Sat04182015

News

Car breaks through glass door, closes Trader Joe’s for the day

Car breaks through glass door, closes Trader Joe’s for the day

Alicia Castro/Town Crier
Trader Joe's employees survey the damage after a car smashed through the glass doorway earlier today.

Trader Joe’s on Homestead Road is closed for the remainder of the day (April 17) after a car barreled through the glas...

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Schools

Pinewood student writes book about living with autism

Pinewood student writes book about living with autism


Traci Newell/Town Crier
Pinewood School senior Georgia Lyon wrote and illustrated “How to Be Human: Diary of an Autistic Girl” in 2013.

Although first published under a pseudonym, Pinewood School student Georgia Lyon is stepping out to ...

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Community

Sale offers opportunity to 'discover' jewels, fight cancer

Sale offers opportunity to 'discover' jewels, fight cancer

Volunteers and staff at the American Cancer Society's Discovery Shop in downtown Los Altos urge shoppers to "Be A Gem, Buy A Jewel" during the shop's special sale this Friday (April 17) and Saturday (April 18).

The sale is an opportunity to find Mot...

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Comment

Editorial: Let's assume not to presume

Two recent downtown Los Altos stories offer lessons in the drawbacks of jumping to conclusions.

A few months back, the Town Crier published an article on Ladera Autoworks on First Street closing its doors. That part was true, but the reason was not....

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Special Sections

Fitness focus: No holds barred for Los Altos sisters

Fitness focus: No holds barred for Los Altos sisters


Photos Courtesy of Barre 3
Gillian Brotherson, kneeling at left, guides studio instructors through a workout at barre3 Los Altos.

Health is all about balance. That’s what two Los Altos natives learned as they navigated work, motherhood and welln...

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Business

Steinway gallery brings pianos, musicians to downtown Los Altos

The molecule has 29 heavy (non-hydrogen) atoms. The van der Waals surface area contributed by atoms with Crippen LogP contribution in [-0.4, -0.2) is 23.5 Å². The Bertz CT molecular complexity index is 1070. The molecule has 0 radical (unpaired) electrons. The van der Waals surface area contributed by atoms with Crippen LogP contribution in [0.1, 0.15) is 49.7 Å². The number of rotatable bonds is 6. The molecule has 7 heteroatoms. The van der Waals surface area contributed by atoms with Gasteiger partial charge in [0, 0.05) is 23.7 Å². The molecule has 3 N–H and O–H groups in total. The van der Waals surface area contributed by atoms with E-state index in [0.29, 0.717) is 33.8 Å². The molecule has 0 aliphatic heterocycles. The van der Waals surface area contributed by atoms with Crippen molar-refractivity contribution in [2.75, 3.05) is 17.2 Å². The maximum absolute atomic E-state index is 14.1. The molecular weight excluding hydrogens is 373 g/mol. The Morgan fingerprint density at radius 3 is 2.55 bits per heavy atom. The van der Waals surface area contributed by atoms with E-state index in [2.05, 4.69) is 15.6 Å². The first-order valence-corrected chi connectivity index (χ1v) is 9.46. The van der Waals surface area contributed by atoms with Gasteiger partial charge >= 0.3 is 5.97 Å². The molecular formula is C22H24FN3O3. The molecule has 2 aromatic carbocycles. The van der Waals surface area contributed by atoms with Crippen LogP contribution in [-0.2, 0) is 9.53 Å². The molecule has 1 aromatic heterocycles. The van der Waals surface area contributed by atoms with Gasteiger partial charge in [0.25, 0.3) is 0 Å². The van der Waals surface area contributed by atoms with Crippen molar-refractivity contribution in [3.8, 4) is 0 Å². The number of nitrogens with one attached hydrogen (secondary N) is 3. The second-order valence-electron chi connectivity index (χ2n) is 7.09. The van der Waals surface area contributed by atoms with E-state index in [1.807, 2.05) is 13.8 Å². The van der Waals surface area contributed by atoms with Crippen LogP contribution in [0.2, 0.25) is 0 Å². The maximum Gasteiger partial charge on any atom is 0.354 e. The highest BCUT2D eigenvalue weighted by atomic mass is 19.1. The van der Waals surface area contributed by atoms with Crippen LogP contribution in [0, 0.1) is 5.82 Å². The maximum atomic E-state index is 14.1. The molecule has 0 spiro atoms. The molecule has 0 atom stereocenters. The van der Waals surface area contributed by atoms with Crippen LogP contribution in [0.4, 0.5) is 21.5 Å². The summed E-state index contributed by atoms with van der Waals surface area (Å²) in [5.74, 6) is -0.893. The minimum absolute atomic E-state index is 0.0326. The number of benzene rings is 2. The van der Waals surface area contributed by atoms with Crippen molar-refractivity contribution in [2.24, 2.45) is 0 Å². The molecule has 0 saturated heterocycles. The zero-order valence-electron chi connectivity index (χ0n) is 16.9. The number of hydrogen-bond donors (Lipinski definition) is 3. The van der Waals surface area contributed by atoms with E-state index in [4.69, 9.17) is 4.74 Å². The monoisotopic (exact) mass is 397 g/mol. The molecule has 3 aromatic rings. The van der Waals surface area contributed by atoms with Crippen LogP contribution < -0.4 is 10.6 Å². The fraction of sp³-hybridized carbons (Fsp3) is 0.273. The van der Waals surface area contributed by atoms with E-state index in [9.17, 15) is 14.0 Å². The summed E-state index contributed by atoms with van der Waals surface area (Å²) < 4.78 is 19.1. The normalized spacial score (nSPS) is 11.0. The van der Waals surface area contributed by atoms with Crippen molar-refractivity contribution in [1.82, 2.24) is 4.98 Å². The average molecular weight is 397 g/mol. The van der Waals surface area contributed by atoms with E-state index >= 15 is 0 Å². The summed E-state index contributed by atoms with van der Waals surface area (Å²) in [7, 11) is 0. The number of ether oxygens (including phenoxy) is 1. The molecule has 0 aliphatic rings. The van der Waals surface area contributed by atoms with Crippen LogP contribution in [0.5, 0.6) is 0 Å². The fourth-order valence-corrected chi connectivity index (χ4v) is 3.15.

Steinway gallery brings pianos, musicians to downtown Los Altos


Alicia Castro/Town Crier
Chrissy Huang, manager of Steinway Piano Gallery in Los Altos, showcases Steinway & Sons’ signature instruments. The gallery plans to host concerts with performers tickling the ivories.

A new downtown Los Altos bus...

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Books

'Pope Joan' Book weaves tale around legend of female pontiff

'Pope Joan' Book weaves tale around legend of female pontiff


The idea that there may have a female pope at one time in history has generated much speculation throughout the centuries. “Pope Joan” (Crown, 1996) by Donna Woolfolk Cross, does not answer the question; rather, the author has created a detai...

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People

GREG STAHLER

GREG STAHLER

Greg Stahler died unexpecdly in his home in Belmont on March 26, 2015. (He was born in Mountain View on June 23, 1972). He will really be missed by three beautiful young children, Haley 7, Hannah 5, and Tyler 3, and his wife Kathryn. He will also b...

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Travel

Cuba libre: Local residents join mad rush of travelers

Cuba libre: Local residents join mad rush of travelers


Natalie Elefant/Special to the Town Crier
Los Altos resident Natalie Elefant noted the vibrant street performances as a traveler in Cuba.

The U.S. restored diplomatic relations with Cuba late last year, enabling Americans to import $100 worth of cig...

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Stepping Out

'Those Darn Squirrels' invading Mountain View

'Those Darn Squirrels' invading Mountain View


Courtesy of Lyn Flaim Healy/ Spotlight Moments Photography
Noelle Merino stars in Peninsula Youth Theatre’s “Those Darn Squirrels.”

The Peninsula Youth Theatre’s world premiere adaptation of “Those Darn Squirrels” is scheduled Friday and Saturda...